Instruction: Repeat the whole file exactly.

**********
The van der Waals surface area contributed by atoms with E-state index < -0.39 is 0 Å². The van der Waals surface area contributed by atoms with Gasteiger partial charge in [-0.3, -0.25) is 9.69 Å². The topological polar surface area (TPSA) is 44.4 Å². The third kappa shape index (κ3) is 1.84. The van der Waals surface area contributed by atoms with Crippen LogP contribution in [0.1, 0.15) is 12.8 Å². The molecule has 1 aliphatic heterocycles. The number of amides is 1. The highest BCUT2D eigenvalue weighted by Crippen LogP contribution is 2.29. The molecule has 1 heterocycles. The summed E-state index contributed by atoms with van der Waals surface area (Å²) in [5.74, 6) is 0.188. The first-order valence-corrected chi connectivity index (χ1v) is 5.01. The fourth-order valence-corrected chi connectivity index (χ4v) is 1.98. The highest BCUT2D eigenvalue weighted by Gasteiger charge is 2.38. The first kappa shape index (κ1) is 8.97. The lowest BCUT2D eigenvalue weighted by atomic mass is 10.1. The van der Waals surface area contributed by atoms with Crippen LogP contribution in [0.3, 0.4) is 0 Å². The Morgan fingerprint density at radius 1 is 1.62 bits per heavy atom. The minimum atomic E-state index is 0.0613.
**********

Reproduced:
The van der Waals surface area contributed by atoms with E-state index < -0.39 is 0 Å². The van der Waals surface area contributed by atoms with Gasteiger partial charge in [-0.3, -0.25) is 9.69 Å². The topological polar surface area (TPSA) is 44.4 Å². The third kappa shape index (κ3) is 1.84. The van der Waals surface area contributed by atoms with Crippen LogP contribution in [0.1, 0.15) is 12.8 Å². The molecule has 1 aliphatic heterocycles. The number of amides is 1. The highest BCUT2D eigenvalue weighted by Crippen LogP contribution is 2.29. The molecule has 1 heterocycles. The summed E-state index contributed by atoms with van der Waals surface area (Å²) in [5.74, 6) is 0.188. The first-order valence-corrected chi connectivity index (χ1v) is 5.01. The fourth-order valence-corrected chi connectivity index (χ4v) is 1.98. The highest BCUT2D eigenvalue weighted by Gasteiger charge is 2.38. The first kappa shape index (κ1) is 8.97. The lowest BCUT2D eigenvalue weighted by atomic mass is 10.1. The van der Waals surface area contributed by atoms with Crippen LogP contribution in [0.3, 0.4) is 0 Å². The Morgan fingerprint density at radius 1 is 1.62 bits per heavy atom. The minimum atomic E-state index is 0.0613.